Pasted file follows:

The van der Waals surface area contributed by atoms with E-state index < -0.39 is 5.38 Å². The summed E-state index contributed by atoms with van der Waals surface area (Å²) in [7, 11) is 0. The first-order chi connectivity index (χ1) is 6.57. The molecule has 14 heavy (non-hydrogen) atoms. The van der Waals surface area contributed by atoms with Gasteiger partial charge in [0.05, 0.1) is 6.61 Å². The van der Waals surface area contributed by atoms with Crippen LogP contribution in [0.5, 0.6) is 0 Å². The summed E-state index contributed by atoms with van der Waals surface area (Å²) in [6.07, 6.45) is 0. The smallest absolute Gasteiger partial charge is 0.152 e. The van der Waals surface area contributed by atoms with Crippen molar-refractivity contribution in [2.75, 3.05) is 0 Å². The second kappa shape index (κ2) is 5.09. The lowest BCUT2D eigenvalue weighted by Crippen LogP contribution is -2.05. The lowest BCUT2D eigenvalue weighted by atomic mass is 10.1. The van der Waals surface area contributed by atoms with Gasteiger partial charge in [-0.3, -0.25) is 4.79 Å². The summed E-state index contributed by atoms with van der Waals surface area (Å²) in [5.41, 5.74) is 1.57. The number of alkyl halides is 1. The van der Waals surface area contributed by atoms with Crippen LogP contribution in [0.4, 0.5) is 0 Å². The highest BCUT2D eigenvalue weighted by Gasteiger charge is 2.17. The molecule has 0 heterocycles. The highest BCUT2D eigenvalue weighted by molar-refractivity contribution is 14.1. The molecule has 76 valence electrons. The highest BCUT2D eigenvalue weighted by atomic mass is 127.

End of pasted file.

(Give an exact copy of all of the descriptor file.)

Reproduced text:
The van der Waals surface area contributed by atoms with E-state index < -0.39 is 5.38 Å². The summed E-state index contributed by atoms with van der Waals surface area (Å²) in [7, 11) is 0. The first-order chi connectivity index (χ1) is 6.57. The molecule has 14 heavy (non-hydrogen) atoms. The van der Waals surface area contributed by atoms with Gasteiger partial charge in [0.05, 0.1) is 6.61 Å². The van der Waals surface area contributed by atoms with Crippen LogP contribution in [0.5, 0.6) is 0 Å². The summed E-state index contributed by atoms with van der Waals surface area (Å²) in [6.07, 6.45) is 0. The smallest absolute Gasteiger partial charge is 0.152 e. The van der Waals surface area contributed by atoms with Crippen molar-refractivity contribution in [2.75, 3.05) is 0 Å². The second kappa shape index (κ2) is 5.09. The lowest BCUT2D eigenvalue weighted by Crippen LogP contribution is -2.05. The lowest BCUT2D eigenvalue weighted by atomic mass is 10.1. The van der Waals surface area contributed by atoms with Gasteiger partial charge in [-0.3, -0.25) is 4.79 Å². The summed E-state index contributed by atoms with van der Waals surface area (Å²) in [5.41, 5.74) is 1.57. The number of alkyl halides is 1. The van der Waals surface area contributed by atoms with Crippen LogP contribution in [0.4, 0.5) is 0 Å². The highest BCUT2D eigenvalue weighted by Gasteiger charge is 2.17. The molecule has 0 heterocycles. The highest BCUT2D eigenvalue weighted by molar-refractivity contribution is 14.1. The molecule has 76 valence electrons. The highest BCUT2D eigenvalue weighted by atomic mass is 127.